Debates about religion and education internationally often presume the neutrality of secular education governance as an irrefutable public good. However, understandings of secular freedom, rights and neutrality in schooling are continuously contested, and social movements have disrupted the notion that there is a uniform public to be educated. Simultaneously, unjust, neoliberal and majoritarian education policies constantly undermine collective notions of what is good and just.
May 2020 | 9781782053880 | €39 £35| Hardback |234 x 156mm| 268 pages
Childhood, Religion and School Injustice (CRSI) gives voice and space to experiences of religion that have too long been overlooked in scholarship. This book will shift debates surrounding, and practices within, Irish schools and in this respect it is an incredibly significant contribution to knowledge. More than this, Kitching provides new ways for thinking about entanglements of time, space and religion: showing how children change religious ideas and practices and how children are also shaped so clearly by religion. This is a profound intervention into how religion can be understood and the agency of children can be conceived. This book is insightful, engaging, and an absolute must-read for those interested in children, religion, schooling or social justice -Professor Anna Hickey-Moody (RMIT University Melbourne)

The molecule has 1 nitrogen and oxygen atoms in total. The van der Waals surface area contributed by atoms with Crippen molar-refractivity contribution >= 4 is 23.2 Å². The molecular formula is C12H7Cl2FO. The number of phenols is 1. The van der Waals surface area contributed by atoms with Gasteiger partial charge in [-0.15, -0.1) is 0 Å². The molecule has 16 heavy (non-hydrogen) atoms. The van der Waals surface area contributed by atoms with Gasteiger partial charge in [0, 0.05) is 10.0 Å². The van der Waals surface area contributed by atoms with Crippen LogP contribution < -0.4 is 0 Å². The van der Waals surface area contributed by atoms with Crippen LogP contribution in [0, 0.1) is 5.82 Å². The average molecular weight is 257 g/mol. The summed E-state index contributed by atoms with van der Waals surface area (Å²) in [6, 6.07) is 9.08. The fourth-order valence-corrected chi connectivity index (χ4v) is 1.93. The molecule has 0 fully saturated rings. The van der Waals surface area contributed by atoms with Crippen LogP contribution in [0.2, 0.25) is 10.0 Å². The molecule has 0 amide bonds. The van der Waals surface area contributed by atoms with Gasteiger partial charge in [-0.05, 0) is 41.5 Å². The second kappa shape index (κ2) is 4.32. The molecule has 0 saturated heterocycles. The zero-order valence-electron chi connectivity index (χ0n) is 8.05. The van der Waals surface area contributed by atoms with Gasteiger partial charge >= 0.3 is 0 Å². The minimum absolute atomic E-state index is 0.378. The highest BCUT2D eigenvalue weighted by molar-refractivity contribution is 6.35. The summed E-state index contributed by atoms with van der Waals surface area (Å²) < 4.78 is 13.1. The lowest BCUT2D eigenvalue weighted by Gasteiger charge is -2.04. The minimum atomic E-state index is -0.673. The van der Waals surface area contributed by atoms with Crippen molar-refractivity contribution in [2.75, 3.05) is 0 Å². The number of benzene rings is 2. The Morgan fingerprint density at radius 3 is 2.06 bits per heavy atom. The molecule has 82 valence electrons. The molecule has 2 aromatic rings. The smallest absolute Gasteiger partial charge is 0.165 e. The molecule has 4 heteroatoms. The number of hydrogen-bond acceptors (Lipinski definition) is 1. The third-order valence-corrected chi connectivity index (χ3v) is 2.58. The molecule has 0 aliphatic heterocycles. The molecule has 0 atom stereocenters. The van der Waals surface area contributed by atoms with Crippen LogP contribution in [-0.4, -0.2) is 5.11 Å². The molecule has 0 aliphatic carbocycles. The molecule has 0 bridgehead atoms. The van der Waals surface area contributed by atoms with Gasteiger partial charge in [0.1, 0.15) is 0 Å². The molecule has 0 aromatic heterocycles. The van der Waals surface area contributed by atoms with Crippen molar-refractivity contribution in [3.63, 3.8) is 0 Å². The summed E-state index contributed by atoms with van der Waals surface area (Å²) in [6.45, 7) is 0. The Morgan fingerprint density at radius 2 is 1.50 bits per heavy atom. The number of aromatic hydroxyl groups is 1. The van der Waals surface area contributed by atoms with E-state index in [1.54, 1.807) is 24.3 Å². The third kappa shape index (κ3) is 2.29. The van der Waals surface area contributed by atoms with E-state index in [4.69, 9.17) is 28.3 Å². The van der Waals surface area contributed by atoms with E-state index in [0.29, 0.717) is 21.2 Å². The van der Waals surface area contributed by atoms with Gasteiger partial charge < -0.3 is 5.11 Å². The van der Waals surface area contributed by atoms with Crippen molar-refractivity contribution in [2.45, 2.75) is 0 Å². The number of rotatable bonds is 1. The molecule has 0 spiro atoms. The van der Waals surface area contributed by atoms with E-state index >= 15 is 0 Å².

This book presents original empirical research on how religious and secular schools are positioned as competitors for parents’ attention, and shows how inequalities shape parents’ interest in, and access to, secular/religious schools. Kitching particularly explores how children in urban and rural settings negotiate the joys, pleasures, paradoxes and injustices of schooling and childhood. He outlines ways in which children’s social position, relationships and encounters with religious and consumer objects inform who they can become, and who and what they value.
Drawing on the above research, Childhood, Religion and School Injustice demonstrates the need to engage with each child’s plurality, and to recognise multiple inequalities experienced by families across schools. Given that the mass privatisation and deregulation of schooling favours majority and advantaged social groups, Kitching argues for the becoming public of school systems and localities. In such a process, majoritarian, narrow self-interest is challenged, unchosen obligations to others are recognised, and collective imaginings of what a ‘good’ childhood is, are publicly engaged.
Karl Kitching is Director of Equality, Diversity and Inclusion, and Senior Lecturer in Education, University College Cork